Gurgling toilets, slow-to-drain drains, spot mold, mildew or a distinct sewer odor could indicate a broken sewer line in your home. Here’s what you should know about damaged or broken sewer lines — and what to do in an emergency.
Do you have a sewer line problem?
The main sewer line is the plumbing line that carries all of the waste from toilets, tubs and sinks out of your home. Sewer line problems in older homes are commonly caused by roots growing through pipes, or settling and shifting of the soil around your home.
There’s a distinct difference between a plugged drain line and a blocked or broken sewer line. If you have a basement and your kitchen sink is backing up, but the basement bathroom sink isn’t backing up, then you have a plugged drain line. Most minor clogged sinks can be cleared with a plunger.
If you have water being held in the lowest drain of the house – such as a bathroom shower or laundry sink – and everything except the lowest drain of the house is working, then the sewer is blocked. Blocked sewers are more serious in nature and can be expensive if not fixed as soon as possible. You should clean out clay pipe sewers at least biannually.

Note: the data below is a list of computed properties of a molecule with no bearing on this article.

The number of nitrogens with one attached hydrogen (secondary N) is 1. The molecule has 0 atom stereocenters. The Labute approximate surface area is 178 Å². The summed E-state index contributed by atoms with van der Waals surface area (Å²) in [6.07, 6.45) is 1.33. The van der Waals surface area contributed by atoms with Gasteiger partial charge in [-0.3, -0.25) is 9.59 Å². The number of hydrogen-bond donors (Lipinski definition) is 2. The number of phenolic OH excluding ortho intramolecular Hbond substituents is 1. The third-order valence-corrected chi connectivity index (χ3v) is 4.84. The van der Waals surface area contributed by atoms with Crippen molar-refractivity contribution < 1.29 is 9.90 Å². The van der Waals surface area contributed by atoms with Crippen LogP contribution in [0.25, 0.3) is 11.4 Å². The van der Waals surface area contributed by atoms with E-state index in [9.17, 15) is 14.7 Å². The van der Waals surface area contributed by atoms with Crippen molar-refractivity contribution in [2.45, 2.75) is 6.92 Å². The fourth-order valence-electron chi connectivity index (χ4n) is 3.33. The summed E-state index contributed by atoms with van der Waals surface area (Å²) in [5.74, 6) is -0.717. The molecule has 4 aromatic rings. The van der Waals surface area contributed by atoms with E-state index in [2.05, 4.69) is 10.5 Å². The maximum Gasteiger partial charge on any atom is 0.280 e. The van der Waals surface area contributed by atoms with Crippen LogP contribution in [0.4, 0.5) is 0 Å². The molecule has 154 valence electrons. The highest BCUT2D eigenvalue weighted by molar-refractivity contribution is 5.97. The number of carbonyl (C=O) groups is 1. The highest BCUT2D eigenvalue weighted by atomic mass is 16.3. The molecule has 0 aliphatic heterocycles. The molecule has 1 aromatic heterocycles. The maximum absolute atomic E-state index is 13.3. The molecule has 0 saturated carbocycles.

The City of Denver also does regular inspections on residential sewer lines and notifies homeowners if the homeowner is responsible for repairs.
What to do in case of an emergency
If the city has notified you that you need to repair your sewer line, you will need to complete work within a few weeks, which can cost upwards of $10,000 in some cases. If sewage is leaking into your home, it can pose a very serious health risk to you, your family and pets. Here are some recommended steps for dealing with the problem:
Don’t ignore the problem
Did you know that there are more than two million illnesses caused by sewage exposure every year? Sewage contains bacteria and viruses that can affect humans and pets. Wastewater also commonly contains fungi, medications and pesticides. If you come into contact with these contaminants, you could get sick or even end up in the emergency room.
About our program
As part of DURA’s commitment to the homeowner, DURA oversees the work being performed by the contractor to make sure repairs are completed quickly, at a competitive price, with the highest quality work, and in the best interest of the homeowner.
To qualify for the wastewater program, you must be a Denver or Arapahoe county resident, own and live in your home, and have a household income at or below the thresholds listed on our program page.
Contact the DURA office at 303.534.3872 or email to email@example.com for more information and to see if you qualify.